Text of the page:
Eurovision fans blown away by San Marino ‘cowboy stripper’ and his historic same-sex kiss

Danai Nesta Kupemba May 13, 2022
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Achille Lauro and Boss Doms perform on stage during the second semi-final of the 66th Eurovision Song Contest. (Photo by Filippo Alfero/Getty Images)

San Marino Eurovision entry Achille Lauro’s intense, heart-pumping performance took centre stage at the second semi-final on Thursday (12 May).

And if the fireworks, flashing lights and absolute showmanship wasn’t enough, the 31-year-old singer made history when he pulled his guitarist in for a same-sex kiss.

The San Marino representative poured his heart out on the stage while performing his song “Stripper”. He rode a bull, danced with flames, and locked lips with his guitarist, Boss Doms, which set not only his stage ablaze but social media as well.


The sheer body-hugging leotard, flame throwing guitars and overall energy of his performance had viewers thrilled. But their excitement didn’t last long, as Achile Lauro failed to progress to the Eurovision grand final.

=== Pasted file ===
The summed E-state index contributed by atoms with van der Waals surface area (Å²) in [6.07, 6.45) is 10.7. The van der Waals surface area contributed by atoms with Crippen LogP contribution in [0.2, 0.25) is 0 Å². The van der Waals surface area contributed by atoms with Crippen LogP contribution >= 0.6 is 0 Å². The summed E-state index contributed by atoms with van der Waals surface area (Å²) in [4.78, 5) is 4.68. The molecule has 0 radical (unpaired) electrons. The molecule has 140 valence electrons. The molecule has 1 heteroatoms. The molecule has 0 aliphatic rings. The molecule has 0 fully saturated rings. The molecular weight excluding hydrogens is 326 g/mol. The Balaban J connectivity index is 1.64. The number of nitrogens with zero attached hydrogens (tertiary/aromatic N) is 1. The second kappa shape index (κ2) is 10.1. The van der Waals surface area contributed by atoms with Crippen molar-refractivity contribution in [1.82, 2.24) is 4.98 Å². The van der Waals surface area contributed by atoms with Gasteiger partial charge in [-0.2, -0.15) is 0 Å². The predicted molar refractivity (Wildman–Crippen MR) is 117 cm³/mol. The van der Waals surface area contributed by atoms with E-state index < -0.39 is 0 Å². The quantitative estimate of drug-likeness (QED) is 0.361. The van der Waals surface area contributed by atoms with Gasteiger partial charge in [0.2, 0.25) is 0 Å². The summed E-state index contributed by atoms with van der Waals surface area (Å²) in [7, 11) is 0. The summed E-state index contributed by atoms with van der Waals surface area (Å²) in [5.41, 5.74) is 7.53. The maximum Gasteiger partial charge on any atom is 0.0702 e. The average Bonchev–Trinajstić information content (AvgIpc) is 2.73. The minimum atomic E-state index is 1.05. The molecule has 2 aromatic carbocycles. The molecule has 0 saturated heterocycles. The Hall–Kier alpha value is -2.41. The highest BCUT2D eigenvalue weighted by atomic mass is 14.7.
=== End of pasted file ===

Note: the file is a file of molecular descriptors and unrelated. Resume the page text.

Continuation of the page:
The kiss is important not only because it is the first of its kind, but because Eurovision organizers once fought to erase any queer ‘antics’ in 2003 when TaTu, the Russian duo, was set to perform.

There had been rumours that they would kiss, and if they did, they had a plan to not air it.

At the time Eurovision spokesperson Sovita Vevere told Reuters: “We don’t know what they’ll do on stage – you never do with this group,” she added: “But we will have a taped performance from the dress rehearsal, so we can always switch to that if we need to.”


Achille Lauro, whose real name is Lauro De Marinis, has participated in Eurovision 11 times since debuting in 2008.

He came in ninth place at Eurovision 2021, and was hoping to go all the way with his song “Stripper”.

In an interview with wiwibloggs, Lauro had this to say about the song: “I would define it as a punk-rock song, even though I prefer not to give a label to the things I do. It’s a track based on the duality of man and woman, I would call it a feminist anthem. It’s about feeling like a woman and not worrying about outside judgment.”

The Eurovision Song Contest Grand Final will take place in Turin’s Pala Olimpico Arena on Saturday 14 May.

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